# Mechanism for acid-catalyzed dehydration of 2,3-dimethylcyclopentanol

How do you get from 2,3-dimethylcyclopentanol to 1,2-dimethylcyclopent-1-ene?

I know the -OH group leaves as water (being protonated by acid) forming a carbocation. Then the weak nucleophile (water) attacks the beta-hydrogen to form what I think is 2,3-dimethylcyclopent-1-ene. But why is it 1,2-dimethylcyclopent-1-ene?

I know Zaitsev's rule wants the more substituted alkene, but forming the 1,2-dimethylcyclopent-1-ene would leave the carbocation hanging there, wouldn't it (the carbocation would still be unsatisfied)?

Update:

• Seems like OH protonation and water loss would lead to a secondary carbocation centered at C1 (I'll use the carbon numbering of the alcohol reactant). A hydride shift could move the C2 hydrogen to C1, thus creating a tertiary (more stable) carbocation at C2. The C3 hydrogen is then lost to solvent, leading to 1,2-dimethylcyclopent-1-ene. Your mechanism leading to 1,2-dimethylcyclopent-1-ene is also plausible. The key question is, what is the rate of the C2 hydride shift relative to the rate of simple deprotonation at C2 of the initial secondary carbocation? – Curt F. Apr 20 '15 at 5:02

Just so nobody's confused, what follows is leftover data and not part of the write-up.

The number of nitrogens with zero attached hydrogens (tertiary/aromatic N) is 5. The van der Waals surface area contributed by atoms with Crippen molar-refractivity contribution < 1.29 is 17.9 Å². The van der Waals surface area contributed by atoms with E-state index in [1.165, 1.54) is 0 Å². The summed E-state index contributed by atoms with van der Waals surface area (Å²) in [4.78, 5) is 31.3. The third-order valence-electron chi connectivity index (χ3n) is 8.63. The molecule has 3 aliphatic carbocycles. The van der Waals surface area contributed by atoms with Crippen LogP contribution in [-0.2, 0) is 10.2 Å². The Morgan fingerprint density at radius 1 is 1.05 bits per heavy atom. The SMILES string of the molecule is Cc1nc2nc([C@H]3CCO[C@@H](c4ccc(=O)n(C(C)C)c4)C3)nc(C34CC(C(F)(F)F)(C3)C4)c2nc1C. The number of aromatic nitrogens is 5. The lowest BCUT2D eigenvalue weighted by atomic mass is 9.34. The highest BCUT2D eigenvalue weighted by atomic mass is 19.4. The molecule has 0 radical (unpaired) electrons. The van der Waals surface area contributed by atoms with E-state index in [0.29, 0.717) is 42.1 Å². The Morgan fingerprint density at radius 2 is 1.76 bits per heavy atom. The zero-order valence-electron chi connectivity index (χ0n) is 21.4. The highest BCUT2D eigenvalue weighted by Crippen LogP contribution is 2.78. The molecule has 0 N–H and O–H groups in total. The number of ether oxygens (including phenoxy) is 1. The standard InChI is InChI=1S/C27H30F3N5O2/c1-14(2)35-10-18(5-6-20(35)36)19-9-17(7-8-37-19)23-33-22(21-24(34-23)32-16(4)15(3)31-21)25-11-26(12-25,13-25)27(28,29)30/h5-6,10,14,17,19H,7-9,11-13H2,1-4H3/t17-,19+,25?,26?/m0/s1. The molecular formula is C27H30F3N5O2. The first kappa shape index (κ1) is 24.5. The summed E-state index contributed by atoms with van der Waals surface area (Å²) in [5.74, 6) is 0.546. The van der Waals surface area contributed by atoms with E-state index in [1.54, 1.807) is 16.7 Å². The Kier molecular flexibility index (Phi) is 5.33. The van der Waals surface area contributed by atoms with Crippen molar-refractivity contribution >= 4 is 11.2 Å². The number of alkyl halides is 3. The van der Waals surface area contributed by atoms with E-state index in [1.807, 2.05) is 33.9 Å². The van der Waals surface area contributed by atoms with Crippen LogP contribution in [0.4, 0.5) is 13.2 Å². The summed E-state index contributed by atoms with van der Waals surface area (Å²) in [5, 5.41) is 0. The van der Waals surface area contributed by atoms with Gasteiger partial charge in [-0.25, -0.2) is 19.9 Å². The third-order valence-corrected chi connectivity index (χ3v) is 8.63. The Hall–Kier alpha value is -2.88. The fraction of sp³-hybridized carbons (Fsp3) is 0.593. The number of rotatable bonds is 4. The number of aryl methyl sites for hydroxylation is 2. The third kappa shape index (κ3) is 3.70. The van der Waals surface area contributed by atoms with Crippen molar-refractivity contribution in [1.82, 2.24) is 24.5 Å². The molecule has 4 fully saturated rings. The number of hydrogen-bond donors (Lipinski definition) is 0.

• Oh! Maybe the hydride shift is more reasonable! It satisfies the carbocation and creates a tertiary and more stable carbocation. And then further allows for the formation of the more substituted alkene. I guess I should first consider a hydride shift then move on to a methyl shift. – liya77 Apr 20 '15 at 5:08
• @liya77 You should consider a hydride shift before a methyl shift for 2 reasons. 1. The hydride group has better migratory aptitude and 2. The carbocation formed on doing a hydride shift will be more stable than that obtained through a methyl shift in most cases. – Binary Geek Apr 20 '15 at 6:50

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